Controlling the media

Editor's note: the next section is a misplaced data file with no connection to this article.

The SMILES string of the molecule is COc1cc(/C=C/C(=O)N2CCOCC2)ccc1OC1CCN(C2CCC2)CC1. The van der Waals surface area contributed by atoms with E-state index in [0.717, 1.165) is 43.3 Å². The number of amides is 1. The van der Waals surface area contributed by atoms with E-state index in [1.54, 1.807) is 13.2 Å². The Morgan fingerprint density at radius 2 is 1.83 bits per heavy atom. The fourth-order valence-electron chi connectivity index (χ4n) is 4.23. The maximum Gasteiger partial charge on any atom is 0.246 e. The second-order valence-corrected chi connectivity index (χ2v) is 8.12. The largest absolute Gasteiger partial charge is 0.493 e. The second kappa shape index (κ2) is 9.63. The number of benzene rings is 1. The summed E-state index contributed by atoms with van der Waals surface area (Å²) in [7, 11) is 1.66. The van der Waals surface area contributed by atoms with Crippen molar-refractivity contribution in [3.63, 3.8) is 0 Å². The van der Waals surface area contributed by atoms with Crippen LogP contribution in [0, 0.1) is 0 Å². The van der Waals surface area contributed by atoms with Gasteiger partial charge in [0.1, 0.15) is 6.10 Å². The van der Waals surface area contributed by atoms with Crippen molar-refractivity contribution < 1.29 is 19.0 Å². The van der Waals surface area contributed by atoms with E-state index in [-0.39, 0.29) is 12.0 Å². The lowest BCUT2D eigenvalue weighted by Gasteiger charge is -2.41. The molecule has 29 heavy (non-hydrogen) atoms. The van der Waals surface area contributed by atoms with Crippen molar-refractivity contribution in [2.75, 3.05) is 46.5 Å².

Conservative ministers are mulling ways to handle what has become the most powerful shaper of public opinion: the media. The government’s attempt to ban media owners from having access to state contracts, by introducing the so-called «main shareholder» law, was blocked by the European Union, but similar efforts continue. The power of the media is such that they often set the agenda which the government and opposition parties follow – not always willfully. In fact, media have always interfered in politics, since long before the television age. The press played a major role in the French Revolution and in the subsequent uprisings that swept the Continent. During the Cold War years the various media were careful not to attack the state and its institutions, such as the Church and the armed forces, that acted as a counterweight to the communist threat. However, after the collapse of the communist system, which was succeeded by growing deregulation of the economy and of traditional nation-state structures, the media swiftly adapted to the new landscape. The gradual crumbling of the traditional nation state was disguised by vainglorious politicians who could not bring themselves to admit that the game was increasingly out of their hands. The media ceased to be an extension of political parties and acquired a new role as advocates of civil society – hence their accusatory style. Moreover, unlike governments, the media are animated by a modernizing drive. Thus any governmental attempt to control the media is futile. In fact, it is doubtful that they can even functionally coexist. After all, the media are a vehicle for a dangerous message – pulling the system in the direction of the citizens, as old barriers are shattered.